Over Half of USAF Housing Deficiency List Addressed

TSgt. Thomas Deckert, 60th Aerial Port Squadron NCO in charge of bunker operations, and his wife, Tracy, talk with Maj. Philip Lere, 60th APS operations officer, about issues facing their home during a review of their housing situation, on Feb. 25, 2019, at Travis AFB, Calif. Air Force photo by A1C Christian Conrad.

More than half of the 4,700 issues Air Force commanders found during a walkthrough of nearly 10,000 military homes in February have been fixed so far, the service’s top installations official recently told lawmakers.

John Henderson, assistant secretary for installations, environment, and energy, told lawmakers at a May 1 House Armed Services readiness subcommittee hearing that 3,100 deficiencies were resolved, with a plan underway to handle the rest. The Air Force did not answer what the timeline is for addressing all problems on the list.

“If it has to do with replacing a roof or something that’s more of a long-term item, we’re keeping those on the tracking mechanism,” Henderson said of the remaining issues.

He added that the service is looping its medical community in on health issues discovered in military housing.

Air Force spokesman Rob Leese told Air Force Magazine May 3 the service’s initial attempt to gather data on housing conditions and resident concerns reached nearly 57,500 Active-Duty members living on base with a health and safety survey. Base leadership visited about 9,800 homes and reviewed housing policies, procedures, and best practices.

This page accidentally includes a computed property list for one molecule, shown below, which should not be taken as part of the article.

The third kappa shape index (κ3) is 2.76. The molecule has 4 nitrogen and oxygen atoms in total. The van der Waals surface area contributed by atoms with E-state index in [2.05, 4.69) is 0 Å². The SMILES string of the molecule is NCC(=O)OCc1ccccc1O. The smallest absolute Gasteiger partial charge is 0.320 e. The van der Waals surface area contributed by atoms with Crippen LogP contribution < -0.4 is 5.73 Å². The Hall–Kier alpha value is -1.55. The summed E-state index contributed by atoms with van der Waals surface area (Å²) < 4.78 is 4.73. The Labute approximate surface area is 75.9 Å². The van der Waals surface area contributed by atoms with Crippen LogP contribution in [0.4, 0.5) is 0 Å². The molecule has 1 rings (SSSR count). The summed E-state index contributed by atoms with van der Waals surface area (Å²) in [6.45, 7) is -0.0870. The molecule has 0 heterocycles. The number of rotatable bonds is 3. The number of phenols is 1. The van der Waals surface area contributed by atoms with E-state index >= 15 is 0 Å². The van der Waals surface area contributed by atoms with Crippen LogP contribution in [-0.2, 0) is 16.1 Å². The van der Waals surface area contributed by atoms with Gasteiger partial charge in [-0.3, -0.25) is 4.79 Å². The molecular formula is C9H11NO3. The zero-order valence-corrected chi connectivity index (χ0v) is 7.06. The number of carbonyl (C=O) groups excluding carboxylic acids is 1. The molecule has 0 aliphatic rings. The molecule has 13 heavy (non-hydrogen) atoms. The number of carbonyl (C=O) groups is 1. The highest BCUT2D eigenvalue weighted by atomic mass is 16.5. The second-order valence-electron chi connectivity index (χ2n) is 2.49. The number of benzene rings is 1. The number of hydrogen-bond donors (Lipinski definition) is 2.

The Air Force completed an inspector general assessment and incorporated its findings into five lines of effort and 25 objectives the service created to address privatized housing concerns like poor construction and maintenance quality and mold, Henderson said.

“Most of those findings were internal to the Air Force and how we internally do business and pass information through the chain of command,” Henderson said. “We have taken the time to back brief the professional staff members of the committees on that.”

Leese did not answer what the IG found or how the results are being addressed.

“In response to the recent privatized housing concerns and to combat future resident dissatisfaction, the Air Force privatized housing program developed five major lines of effort to provide safe and healthy housing for airmen and their families: employing and revamping resident empowerment, oversight improvement, leadership engagement, improved communications, and policy standardization,” he said.

According to Leese, new initiatives underway include:

  • Base tenant advocates that will serve as liaisons between residents, Housing Management Offices, and the property owners
  • A Resident Bill of Rights to better educate airmen about their leasing rights
  • A resident council that gives tenants a forum to discuss their experiences and concerns
  • A more transparent work-order process
  • A revised performance incentive fee plan for project owners that more accurately assesses whether they meet requirements

A toll-free hotline also opened May 1 as a “last resort in the tenant-landlord dispute process,” he added.